Matt Self visited the site in the end of March, and these reports were produced over the following 3 months. Drafts of the reports were in the meantime sent to the company developing the EIA. These reports have also been shared with the main stakeholders (the developers, CCDR, etc).
Both these reports are available to all interested individuals. They are big files (total 4MB), so please contact me if you want to receive them in your e-mail inbox.
Advocacy strategy to protect the site
As mentioned, SPEA and the RSPB feel that the site should be protected as an Special Protected Area (SPA) under the Birds Directive. However, the Portuguese government had clearly told us that they were not willing to declare new SPAs in the near future, for a number of reasons:
SPAs are still seen a negative hindrance to development by all local and regional bodies, so the central government suffers a political cost in declaring new SPAs
Locals elections (just held last weekend – 9th October) meant mayors were not available to discuss and take forward any “controversial” issue, worried about their re-election prospocts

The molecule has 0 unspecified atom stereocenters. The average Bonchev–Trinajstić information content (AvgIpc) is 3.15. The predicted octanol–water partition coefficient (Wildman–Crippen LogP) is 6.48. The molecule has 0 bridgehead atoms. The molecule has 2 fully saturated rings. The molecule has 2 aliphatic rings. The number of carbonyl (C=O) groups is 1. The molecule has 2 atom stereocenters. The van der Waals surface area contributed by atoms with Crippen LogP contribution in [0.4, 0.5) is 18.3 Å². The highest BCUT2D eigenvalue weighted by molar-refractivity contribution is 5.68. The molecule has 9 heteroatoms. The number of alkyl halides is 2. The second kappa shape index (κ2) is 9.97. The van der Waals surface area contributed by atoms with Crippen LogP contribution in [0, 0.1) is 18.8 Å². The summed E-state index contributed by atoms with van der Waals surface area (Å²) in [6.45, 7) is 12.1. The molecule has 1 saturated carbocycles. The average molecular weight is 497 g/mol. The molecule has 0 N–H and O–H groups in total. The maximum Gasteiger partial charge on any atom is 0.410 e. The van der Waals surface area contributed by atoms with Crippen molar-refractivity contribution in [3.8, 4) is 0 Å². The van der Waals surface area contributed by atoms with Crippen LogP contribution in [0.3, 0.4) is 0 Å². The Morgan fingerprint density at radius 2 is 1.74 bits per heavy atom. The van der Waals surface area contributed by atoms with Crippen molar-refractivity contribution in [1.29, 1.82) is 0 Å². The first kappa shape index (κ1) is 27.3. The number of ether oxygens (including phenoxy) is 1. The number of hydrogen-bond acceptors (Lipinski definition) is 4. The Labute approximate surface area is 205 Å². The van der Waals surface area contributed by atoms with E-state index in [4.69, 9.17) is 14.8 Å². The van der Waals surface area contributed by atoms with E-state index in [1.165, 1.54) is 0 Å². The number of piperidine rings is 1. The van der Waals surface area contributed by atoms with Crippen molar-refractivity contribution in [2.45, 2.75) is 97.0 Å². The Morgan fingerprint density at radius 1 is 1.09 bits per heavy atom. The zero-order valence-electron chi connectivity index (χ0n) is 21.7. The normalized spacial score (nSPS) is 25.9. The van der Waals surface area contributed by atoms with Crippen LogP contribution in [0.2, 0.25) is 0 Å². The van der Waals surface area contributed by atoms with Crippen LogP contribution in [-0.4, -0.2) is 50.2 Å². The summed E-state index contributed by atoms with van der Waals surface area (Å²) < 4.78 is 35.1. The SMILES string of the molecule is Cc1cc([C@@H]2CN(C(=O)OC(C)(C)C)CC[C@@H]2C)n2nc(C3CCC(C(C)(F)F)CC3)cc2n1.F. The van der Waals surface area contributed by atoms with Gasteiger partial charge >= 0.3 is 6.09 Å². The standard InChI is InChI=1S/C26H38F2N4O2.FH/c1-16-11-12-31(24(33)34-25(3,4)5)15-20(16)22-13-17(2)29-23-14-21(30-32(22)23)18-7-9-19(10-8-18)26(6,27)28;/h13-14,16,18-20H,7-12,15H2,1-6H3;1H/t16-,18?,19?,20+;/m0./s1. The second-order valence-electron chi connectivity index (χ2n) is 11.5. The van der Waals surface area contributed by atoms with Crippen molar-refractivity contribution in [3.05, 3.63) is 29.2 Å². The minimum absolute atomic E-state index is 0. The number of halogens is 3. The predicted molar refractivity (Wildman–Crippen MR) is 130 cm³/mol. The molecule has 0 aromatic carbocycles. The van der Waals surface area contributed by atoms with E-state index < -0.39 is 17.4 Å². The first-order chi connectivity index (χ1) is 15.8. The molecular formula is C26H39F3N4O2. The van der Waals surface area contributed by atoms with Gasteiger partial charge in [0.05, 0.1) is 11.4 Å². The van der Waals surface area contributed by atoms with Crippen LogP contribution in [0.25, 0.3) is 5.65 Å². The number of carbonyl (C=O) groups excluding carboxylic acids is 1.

The Portuguese government is under pressure from the EU Commission to progress on a infringement case following a formal complaint regarding poor implementation of the Birds Directive, in particular regarding the protection of steppe habitats, so they will not dedicate time and effort to any initiative related to SPAs before solving that complaint.
After discussing the issue internally and with several policy and advocacy experts, and given the position of the Portuguese government, SPEA and the RSPB have then developed an alternative advocacy strategy to secure some form of legal protection for this site. The alternative solution devised was to aim for Ramsar designation (under the Ramsar convention) as a first step that would eventually lead to further designation later on. Main reason for this solution:
The site fulfils Ramsar criteria
Ramsar is less politically charged than SPAs
In November there will be a Conference of the Parties of the Ramsar Convention (in Uganda), and the Portuguese Government had announced it would like to declare a few new Ramsar sites for that meeting, so there would be a window of chance here.